Intro to Disco: an Erlang/Python MapReduce

Disco Project


This post is my take on reviving an old project (the last commit was 3 years ago) born around 2007/2008 at Nokia Research Center and written in Erlang. What was exciting for me is the fact that Disco project is capable of running Python MapReduce Jobs against an Erlang core, how awesome is that! — Erlang is a synonym for parallel processing and high availability.

I successfully built it though and ran a 250M records dataset which is 10GB+ in size using a Python MapReduce job that finished in 28 minutes (improved from 44 minutes) using a cluster of 3 EC2 free-tier t2.micro instances. Imagine if not using a MapReduce approach, this could take days to process. The data pre-processing was done using C++17 as it ran much faster than its Python counterpart (Benchmarking is for a later post). Comparison screenshots below:

Processing Time 1Processing Time 2

It felt like wreck diving, just phenomenal. I also started learning Erlang and I would be documenting my attempts in making Disco Project rise again. Interested? Get in touch! 😄

A Little History

The Disco Project was initiated by Ville Tuulos (Erlang Hacker at Nokia Research) who started building Disco in 2007.

Disco is an Erlang / Python implementation of the Map/Reduce framework for distributed computing. Disco was used by Nokia and others for quick prototyping of data-intensive software, using hundreds of gigabytes of real-world data.

But, no active development any more, what happened? I have no idea, some users suggested upgrades to the latest Erlang version and also some PRs for Python 3 upgrades, but no one is currently actively working on it as far as I know.

The Disco Project

Installing Disco


I faced all kinds of issues while installing Disco on an Ubuntu EC2 instance on AWS. The latest Erlang version didn’t work out of the box. So basically these are the prerequisites stated in the Disco project documentation:

  • SSH daemon and client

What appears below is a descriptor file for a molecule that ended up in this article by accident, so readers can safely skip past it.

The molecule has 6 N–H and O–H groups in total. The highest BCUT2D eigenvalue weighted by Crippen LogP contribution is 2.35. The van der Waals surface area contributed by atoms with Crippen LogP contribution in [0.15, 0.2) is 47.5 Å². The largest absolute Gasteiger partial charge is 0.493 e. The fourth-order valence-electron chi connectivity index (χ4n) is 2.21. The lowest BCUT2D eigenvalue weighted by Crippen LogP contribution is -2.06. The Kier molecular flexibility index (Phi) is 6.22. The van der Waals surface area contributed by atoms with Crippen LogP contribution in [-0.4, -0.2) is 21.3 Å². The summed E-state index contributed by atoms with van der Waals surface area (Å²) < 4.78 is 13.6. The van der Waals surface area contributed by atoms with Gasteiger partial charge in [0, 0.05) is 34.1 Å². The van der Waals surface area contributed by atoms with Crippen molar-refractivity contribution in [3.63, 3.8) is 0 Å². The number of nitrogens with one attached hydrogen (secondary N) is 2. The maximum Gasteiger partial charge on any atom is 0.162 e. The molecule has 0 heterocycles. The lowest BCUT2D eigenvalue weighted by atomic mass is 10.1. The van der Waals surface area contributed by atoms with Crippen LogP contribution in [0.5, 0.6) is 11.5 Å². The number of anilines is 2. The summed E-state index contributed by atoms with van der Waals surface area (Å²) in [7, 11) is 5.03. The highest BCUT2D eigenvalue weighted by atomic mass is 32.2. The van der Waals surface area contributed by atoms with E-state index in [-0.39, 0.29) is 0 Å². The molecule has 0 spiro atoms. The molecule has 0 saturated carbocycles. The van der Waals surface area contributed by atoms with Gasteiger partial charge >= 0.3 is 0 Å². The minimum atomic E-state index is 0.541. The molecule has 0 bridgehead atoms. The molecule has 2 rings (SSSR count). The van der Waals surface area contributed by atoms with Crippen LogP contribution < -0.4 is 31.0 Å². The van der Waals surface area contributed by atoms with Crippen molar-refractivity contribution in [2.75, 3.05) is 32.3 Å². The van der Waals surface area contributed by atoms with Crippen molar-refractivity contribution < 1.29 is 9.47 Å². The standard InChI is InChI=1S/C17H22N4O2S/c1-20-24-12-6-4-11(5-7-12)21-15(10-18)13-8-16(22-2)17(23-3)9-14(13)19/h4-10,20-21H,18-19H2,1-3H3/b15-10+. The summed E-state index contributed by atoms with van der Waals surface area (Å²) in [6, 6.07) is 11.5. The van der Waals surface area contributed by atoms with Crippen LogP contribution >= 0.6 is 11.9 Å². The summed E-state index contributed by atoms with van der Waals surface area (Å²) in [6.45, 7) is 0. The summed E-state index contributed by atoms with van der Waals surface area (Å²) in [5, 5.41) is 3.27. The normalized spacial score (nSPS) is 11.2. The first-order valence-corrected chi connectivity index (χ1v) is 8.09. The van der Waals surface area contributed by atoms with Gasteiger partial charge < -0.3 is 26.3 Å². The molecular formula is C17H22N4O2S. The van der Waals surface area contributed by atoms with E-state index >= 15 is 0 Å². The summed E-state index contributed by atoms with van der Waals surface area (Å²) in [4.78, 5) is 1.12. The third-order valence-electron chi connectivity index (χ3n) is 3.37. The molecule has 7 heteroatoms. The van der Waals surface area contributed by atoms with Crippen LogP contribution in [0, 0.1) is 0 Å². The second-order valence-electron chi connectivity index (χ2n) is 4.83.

• Erlang/OTP R14A or newer
  • Python 2.6.6 or newer, or Python 3.2 or newer

Come on Erlang/OTP R14A? The latest release at the time of this writing is Erlang/OTP 22, which is indicated as a major release by the Erlang website.

I did some research and was able to install a Debian package for Erlang/OTP R16B02 using the following commands on an Ubuntu 18.04 system,

First install some dependencies for Disco, including Python and making the default Python binary point to Python 2 (I didn’t get the Disco project from Github to work with Python 3, might try to upgrade it later):

sudo apt update
sudo apt-get -y install make dpkg-dev debhelper
sudo apt-get -y install libinline-python-perl python libcmph-dev python-dev
sudo update-alternatives --install /usr/bin/python python /usr/bin/python2 10
sudo apt-get -y install python-pycurl

Building Disco

Download the Erlang Debian package and install the Erlang/OTP R16B02:

wget https://packages.erlang-solutions.com/erlang-solutions_1.0_all.deb
sudo dpkg -i erlang-solutions_1.0_all.deb
sudo apt-get update
sudo apt-get -y install esl-erlang=1:16.b.2.basho10

Now let’s clone the Disco Project from Github and start building it:

git clone git://github.com/discoproject/disco.git
cd disco
sudo make install
# install Python libraries
cd lib
sudo python setup.py install
cd ..

Note: If you decide you want to use DiscoDB (more on that later), then you can install it using these commands:

sudo make install-discodb

Or if the above doesn’t work try building it using Python instead:

cd contrib/discodb
python setup.py build

Now you should have working Disco Project binaries on your system.

Of course, Disco must be installed on all nodes in the cluster, in my case I just created an AMI image from the master node on Amazon’s EC2 and then launched new instances for the slave nodes using the same Amazon EC2 image so that I do not repeat the installation process.

Setup the Cluster

AWS EC2 Cluster in Action

I will be using an AWS EC2 instances for the Disco cluster, with one master node and 3 worker nodes. Of course, you can use a virtual machine or any other method for deploying the clusters to your liking.